Christos Group TitleBest ResponseYou've already chosen the best response.0
hm let me redo it
 one year ago

Christos Group TitleBest ResponseYou've already chosen the best response.0
2(x+3)^2 +4x^2 + 12x  4x 12 up until now all correct?
 one year ago

reemii Group TitleBest ResponseYou've already chosen the best response.0
i don't think so. do you apply the rule on \((2x3)(x^2+6x+9)\) ? what's your starting point?
 one year ago

Christos Group TitleBest ResponseYou've already chosen the best response.0
Yes I apply the rule however i start with the product rule first before applying it
 one year ago

reemii Group TitleBest ResponseYou've already chosen the best response.0
show the first steps plz
 one year ago

Christos Group TitleBest ResponseYou've already chosen the best response.0
2(x+3)^2+2(x+3(2x3)
 one year ago

Christos Group TitleBest ResponseYou've already chosen the best response.0
2(x^2+6x+9)+2(x+3)(2x3)
 one year ago

Christos Group TitleBest ResponseYou've already chosen the best response.0
those are correct?
 one year ago

reemii Group TitleBest ResponseYou've already chosen the best response.0
yes, you made a mistake when computing the product \(2(x+3)(2x3)\). this is equal to \(4x^2+6x18\).
 one year ago

Christos Group TitleBest ResponseYou've already chosen the best response.0
Why mistake what do you multiply first with what
 one year ago

Christos Group TitleBest ResponseYou've already chosen the best response.0
ok ok I got it now for concave up/down (inf,1) down (1,inf) up
 one year ago

Christos Group TitleBest ResponseYou've already chosen the best response.0
infection points x=1
 one year ago

Christos Group TitleBest ResponseYou've already chosen the best response.0
and I am stuck at (f)
 one year ago

reemii Group TitleBest ResponseYou've already chosen the best response.0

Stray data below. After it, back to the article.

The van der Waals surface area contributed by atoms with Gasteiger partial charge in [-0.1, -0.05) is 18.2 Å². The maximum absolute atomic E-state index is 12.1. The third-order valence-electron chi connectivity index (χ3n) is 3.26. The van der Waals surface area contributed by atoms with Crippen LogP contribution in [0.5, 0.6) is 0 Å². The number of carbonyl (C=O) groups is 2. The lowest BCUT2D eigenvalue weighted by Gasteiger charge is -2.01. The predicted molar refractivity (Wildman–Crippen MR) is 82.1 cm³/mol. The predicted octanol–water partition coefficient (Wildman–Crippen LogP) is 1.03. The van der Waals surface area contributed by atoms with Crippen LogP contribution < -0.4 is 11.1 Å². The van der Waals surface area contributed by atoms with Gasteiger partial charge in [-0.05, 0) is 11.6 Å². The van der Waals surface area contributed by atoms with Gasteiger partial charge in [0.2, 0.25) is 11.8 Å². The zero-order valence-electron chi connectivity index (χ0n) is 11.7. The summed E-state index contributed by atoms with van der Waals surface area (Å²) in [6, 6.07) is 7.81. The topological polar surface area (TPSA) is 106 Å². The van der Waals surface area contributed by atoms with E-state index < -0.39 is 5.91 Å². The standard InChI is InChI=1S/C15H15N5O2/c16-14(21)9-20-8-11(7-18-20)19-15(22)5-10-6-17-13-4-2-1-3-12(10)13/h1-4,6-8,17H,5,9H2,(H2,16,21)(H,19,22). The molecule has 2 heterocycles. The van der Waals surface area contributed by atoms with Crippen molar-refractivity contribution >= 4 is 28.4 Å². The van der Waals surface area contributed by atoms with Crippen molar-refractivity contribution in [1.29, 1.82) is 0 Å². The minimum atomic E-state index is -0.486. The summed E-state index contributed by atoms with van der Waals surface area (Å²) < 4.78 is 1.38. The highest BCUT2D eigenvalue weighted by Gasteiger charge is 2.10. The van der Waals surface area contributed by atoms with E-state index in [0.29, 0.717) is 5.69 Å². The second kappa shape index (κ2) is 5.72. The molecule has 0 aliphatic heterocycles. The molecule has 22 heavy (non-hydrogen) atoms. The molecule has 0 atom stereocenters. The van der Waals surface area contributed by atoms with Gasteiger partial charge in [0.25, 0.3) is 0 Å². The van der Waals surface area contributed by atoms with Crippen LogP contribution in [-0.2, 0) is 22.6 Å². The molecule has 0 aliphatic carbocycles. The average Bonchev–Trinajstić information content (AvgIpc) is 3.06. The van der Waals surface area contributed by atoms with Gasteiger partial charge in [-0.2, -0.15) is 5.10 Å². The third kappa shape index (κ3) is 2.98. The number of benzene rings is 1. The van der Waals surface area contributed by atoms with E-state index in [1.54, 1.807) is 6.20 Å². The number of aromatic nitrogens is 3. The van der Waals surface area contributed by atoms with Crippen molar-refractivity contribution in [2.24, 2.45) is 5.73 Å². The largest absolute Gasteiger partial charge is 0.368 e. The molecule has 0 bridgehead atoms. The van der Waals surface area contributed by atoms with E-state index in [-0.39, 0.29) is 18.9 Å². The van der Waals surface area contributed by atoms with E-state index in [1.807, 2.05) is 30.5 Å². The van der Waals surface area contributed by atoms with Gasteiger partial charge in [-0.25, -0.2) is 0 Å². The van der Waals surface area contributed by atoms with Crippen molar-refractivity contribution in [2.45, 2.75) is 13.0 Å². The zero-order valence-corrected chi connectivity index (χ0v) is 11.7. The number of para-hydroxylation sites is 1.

your derivation is correctly done. then it's only multiplication: \[2(x^2+6x+9) + 2(x+3)(2x3)\\ \quad = 2x^2+12x+18 + 2(2x^23x+6x9) \\ \quad = 2x^2+12x+18 + 4x^2 + 6x  18\\ \quad = 6x^2 + 18x \\ \quad = 6x(x+3)\]> roots are 3 and 0. > (inf, 3), (3,0), (0,inf) are the intervals.
 one year ago

Christos Group TitleBest ResponseYou've already chosen the best response.0
Yea I see now are my next moves correctly done??
 one year ago

reemii Group TitleBest ResponseYou've already chosen the best response.0
you didn't obtain the correct expression for f' (you got the wrong roots > wrong intervals). the inflexion point is at 3/2.
 one year ago

Christos Group TitleBest ResponseYou've already chosen the best response.0
you mean for f''(x) I got it wrong?
 one year ago

Christos Group TitleBest ResponseYou've already chosen the best response.0
I damn you are right
 one year ago

reemii Group TitleBest ResponseYou've already chosen the best response.0
\(f'\) is unfortunately wrong, so you could not get the right \(f''\).
 one year ago

Christos Group TitleBest ResponseYou've already chosen the best response.0
(inf, 3/2) down (3/2, inf) up I get it now
 one year ago

reemii Group TitleBest ResponseYou've already chosen the best response.0
ouch. no too fast. \(f'(x) = 6x(x+3)\) with roots 3 and 0. > (inf,3) up, (3,0) down, (0,+inf) up.
 one year ago

reemii Group TitleBest ResponseYou've already chosen the best response.0
\(f''(x) = (6(x^2+3x))' = 6(2x+3)\) with root x=3/2. > inflexion point at 3/2.
 one year ago

Christos Group TitleBest ResponseYou've already chosen the best response.0
Bro I mean concave up down :D I moved a step
 one year ago

Christos Group TitleBest ResponseYou've already chosen the best response.0
I understood the previews one
 one year ago

Christos Group TitleBest ResponseYou've already chosen the best response.0
I am just stuck at (f) could you help me out surpass it?
 one year ago

reemii Group TitleBest ResponseYou've already chosen the best response.0